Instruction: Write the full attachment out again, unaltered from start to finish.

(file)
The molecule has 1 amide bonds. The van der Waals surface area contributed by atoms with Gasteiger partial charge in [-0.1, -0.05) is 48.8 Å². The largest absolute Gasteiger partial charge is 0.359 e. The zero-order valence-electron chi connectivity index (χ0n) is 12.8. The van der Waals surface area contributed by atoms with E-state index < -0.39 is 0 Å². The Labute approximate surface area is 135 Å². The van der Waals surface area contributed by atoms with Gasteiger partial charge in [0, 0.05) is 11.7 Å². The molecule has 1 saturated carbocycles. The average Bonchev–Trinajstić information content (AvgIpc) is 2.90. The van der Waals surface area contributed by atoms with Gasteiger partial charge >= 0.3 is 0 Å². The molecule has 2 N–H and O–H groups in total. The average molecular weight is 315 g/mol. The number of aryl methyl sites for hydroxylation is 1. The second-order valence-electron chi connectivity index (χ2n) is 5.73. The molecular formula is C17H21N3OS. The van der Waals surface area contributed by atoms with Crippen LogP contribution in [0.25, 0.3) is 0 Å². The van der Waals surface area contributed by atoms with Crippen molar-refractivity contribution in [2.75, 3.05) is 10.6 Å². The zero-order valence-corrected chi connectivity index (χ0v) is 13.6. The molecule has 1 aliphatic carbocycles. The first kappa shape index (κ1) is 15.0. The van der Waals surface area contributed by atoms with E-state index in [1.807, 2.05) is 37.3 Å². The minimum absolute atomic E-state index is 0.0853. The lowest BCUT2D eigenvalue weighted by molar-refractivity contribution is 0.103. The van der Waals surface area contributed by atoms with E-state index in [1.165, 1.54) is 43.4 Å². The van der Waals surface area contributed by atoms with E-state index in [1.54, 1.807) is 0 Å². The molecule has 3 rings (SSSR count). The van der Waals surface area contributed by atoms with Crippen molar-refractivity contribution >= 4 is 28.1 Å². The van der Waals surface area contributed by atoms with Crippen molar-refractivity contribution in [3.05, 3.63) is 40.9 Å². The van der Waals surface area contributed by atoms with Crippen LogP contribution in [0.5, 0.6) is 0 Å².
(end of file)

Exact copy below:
The molecule has 1 amide bonds. The van der Waals surface area contributed by atoms with Gasteiger partial charge in [-0.1, -0.05) is 48.8 Å². The largest absolute Gasteiger partial charge is 0.359 e. The zero-order valence-electron chi connectivity index (χ0n) is 12.8. The van der Waals surface area contributed by atoms with E-state index < -0.39 is 0 Å². The Labute approximate surface area is 135 Å². The van der Waals surface area contributed by atoms with Gasteiger partial charge in [0, 0.05) is 11.7 Å². The molecule has 1 saturated carbocycles. The average Bonchev–Trinajstić information content (AvgIpc) is 2.90. The van der Waals surface area contributed by atoms with Gasteiger partial charge >= 0.3 is 0 Å². The molecule has 2 N–H and O–H groups in total. The average molecular weight is 315 g/mol. The number of aryl methyl sites for hydroxylation is 1. The second-order valence-electron chi connectivity index (χ2n) is 5.73. The molecular formula is C17H21N3OS. The van der Waals surface area contributed by atoms with Crippen LogP contribution in [0.25, 0.3) is 0 Å². The van der Waals surface area contributed by atoms with Crippen molar-refractivity contribution in [2.75, 3.05) is 10.6 Å². The zero-order valence-corrected chi connectivity index (χ0v) is 13.6. The molecule has 1 aliphatic carbocycles. The first kappa shape index (κ1) is 15.0. The van der Waals surface area contributed by atoms with E-state index in [1.807, 2.05) is 37.3 Å². The minimum absolute atomic E-state index is 0.0853. The lowest BCUT2D eigenvalue weighted by molar-refractivity contribution is 0.103. The van der Waals surface area contributed by atoms with E-state index in [1.165, 1.54) is 43.4 Å². The van der Waals surface area contributed by atoms with E-state index in [1.54, 1.807) is 0 Å². The molecule has 3 rings (SSSR count). The van der Waals surface area contributed by atoms with Crippen molar-refractivity contribution >= 4 is 28.1 Å². The van der Waals surface area contributed by atoms with Crippen molar-refractivity contribution in [3.05, 3.63) is 40.9 Å². The van der Waals surface area contributed by atoms with Crippen LogP contribution in [0.5, 0.6) is 0 Å².